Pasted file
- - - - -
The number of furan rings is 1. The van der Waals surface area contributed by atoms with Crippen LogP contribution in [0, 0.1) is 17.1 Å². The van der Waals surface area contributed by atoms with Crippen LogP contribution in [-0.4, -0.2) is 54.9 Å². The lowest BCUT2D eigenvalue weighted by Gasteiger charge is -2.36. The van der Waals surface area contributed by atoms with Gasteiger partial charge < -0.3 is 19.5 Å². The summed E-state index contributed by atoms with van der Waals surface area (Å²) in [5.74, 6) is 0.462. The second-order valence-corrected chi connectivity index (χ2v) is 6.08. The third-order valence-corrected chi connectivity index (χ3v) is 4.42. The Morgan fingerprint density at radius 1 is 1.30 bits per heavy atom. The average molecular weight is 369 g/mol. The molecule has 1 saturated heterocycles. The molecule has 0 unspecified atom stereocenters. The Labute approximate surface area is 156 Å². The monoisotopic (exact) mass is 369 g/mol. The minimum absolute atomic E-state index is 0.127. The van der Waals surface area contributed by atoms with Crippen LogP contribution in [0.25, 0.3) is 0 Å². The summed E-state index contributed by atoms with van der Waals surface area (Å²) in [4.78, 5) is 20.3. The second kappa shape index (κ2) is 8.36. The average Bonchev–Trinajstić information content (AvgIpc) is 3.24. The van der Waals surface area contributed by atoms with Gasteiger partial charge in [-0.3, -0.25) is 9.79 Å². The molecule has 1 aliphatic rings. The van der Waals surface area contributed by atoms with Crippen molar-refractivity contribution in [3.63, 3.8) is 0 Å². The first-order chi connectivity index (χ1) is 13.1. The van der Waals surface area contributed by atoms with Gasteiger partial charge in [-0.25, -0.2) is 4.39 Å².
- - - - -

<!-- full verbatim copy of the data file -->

The number of furan rings is 1. The van der Waals surface area contributed by atoms with Crippen LogP contribution in [0, 0.1) is 17.1 Å². The van der Waals surface area contributed by atoms with Crippen LogP contribution in [-0.4, -0.2) is 54.9 Å². The lowest BCUT2D eigenvalue weighted by Gasteiger charge is -2.36. The van der Waals surface area contributed by atoms with Gasteiger partial charge < -0.3 is 19.5 Å². The summed E-state index contributed by atoms with van der Waals surface area (Å²) in [5.74, 6) is 0.462. The second-order valence-corrected chi connectivity index (χ2v) is 6.08. The third-order valence-corrected chi connectivity index (χ3v) is 4.42. The Morgan fingerprint density at radius 1 is 1.30 bits per heavy atom. The average molecular weight is 369 g/mol. The molecule has 1 saturated heterocycles. The molecule has 0 unspecified atom stereocenters. The Labute approximate surface area is 156 Å². The monoisotopic (exact) mass is 369 g/mol. The minimum absolute atomic E-state index is 0.127. The van der Waals surface area contributed by atoms with Crippen LogP contribution in [0.25, 0.3) is 0 Å². The summed E-state index contributed by atoms with van der Waals surface area (Å²) in [4.78, 5) is 20.3. The second kappa shape index (κ2) is 8.36. The average Bonchev–Trinajstić information content (AvgIpc) is 3.24. The van der Waals surface area contributed by atoms with Gasteiger partial charge in [-0.3, -0.25) is 9.79 Å². The molecule has 1 aliphatic rings. The van der Waals surface area contributed by atoms with Crippen molar-refractivity contribution in [3.63, 3.8) is 0 Å². The first-order chi connectivity index (χ1) is 13.1. The van der Waals surface area contributed by atoms with Gasteiger partial charge in [-0.25, -0.2) is 4.39 Å².